This may be an overly ambitious attempt but it’s still an attempt. There’s a local newspaper that runs writing contests. They publish a photo and ask contributors to write a piece of narrative fiction based upon the image.
The most recent is a photo of a beached row-boat. One of the stories is about a young man and woman who borrow her uncle’s row-boat with the admonition not to lose the oars because the oar locks were rusty. (Actually, the writer calls them “brackets.”)
You know what happens next.
But they are saved by a couple of men in a power boat who tow them to shore.
They have a few beers and decide to swim out to where they lost the oars to try to find them (!) Of course, they can’t and they get tired and sore until one of the oars rides in on a wave and they capture it. They then follow a flock of sea gulls and get safely to shore.
Logic Slip One: Boat oars float!
Logic Slip Two: Why swim out to find the oars when they were beside the boat earlier?
Logic Slip Three: They are in deep water. But as the piece concludes there are details about “burning pain from bites, bruises from being thrown into the trees”(!) Trees in the ocean.
It’s obvious where the story is going from the outset. It’s less obvious why the writer has to create this strained middle piece about being in danger and being guided to shore by a flock of birds that take on the role of guardian angels.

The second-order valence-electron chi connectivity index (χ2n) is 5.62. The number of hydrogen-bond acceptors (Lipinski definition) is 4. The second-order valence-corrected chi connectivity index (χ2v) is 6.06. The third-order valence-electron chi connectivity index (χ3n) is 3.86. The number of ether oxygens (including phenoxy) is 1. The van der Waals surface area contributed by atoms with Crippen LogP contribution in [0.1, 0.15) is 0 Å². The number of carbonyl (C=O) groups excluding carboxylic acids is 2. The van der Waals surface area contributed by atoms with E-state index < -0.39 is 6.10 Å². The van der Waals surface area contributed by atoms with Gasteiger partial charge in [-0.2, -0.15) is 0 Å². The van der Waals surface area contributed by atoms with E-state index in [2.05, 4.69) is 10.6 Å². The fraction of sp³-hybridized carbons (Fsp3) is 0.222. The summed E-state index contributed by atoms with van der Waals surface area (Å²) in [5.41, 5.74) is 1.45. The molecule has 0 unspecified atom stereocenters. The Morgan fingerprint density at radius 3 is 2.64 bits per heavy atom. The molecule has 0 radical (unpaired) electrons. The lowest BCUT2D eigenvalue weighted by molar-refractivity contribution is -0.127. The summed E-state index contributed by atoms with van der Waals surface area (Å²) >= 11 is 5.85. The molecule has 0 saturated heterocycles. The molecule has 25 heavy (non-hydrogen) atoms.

At times we think that what some people who write view as a creative process is a thing unto itself. That calling a piece “creative” covers a host of sins. (Witness the furor over the Metropolitan Opera’s production of the death of Leon Klinghoffer by terrorists.)
We’re not putting these works in the same category. But we are saying that fiction or non-fiction needs to have its own logic. Does Hamlet really think “The play’s the thing /Wherein [He’ll] catch the conscience of the king.” Doesn’t matter, if the author has done a credible job up to that point of convincing the play goer or reader of Hamlet’s state of mind.
Science fiction has its own logic. So do fairy tales.So do cartoons. (But what does Clark Kent do with his clothes in a tiny phone booth? And where would he change nowadays? Telephone booths are no longer ubiquitous.)
Next post: If it doesn’t work, whom do you trust?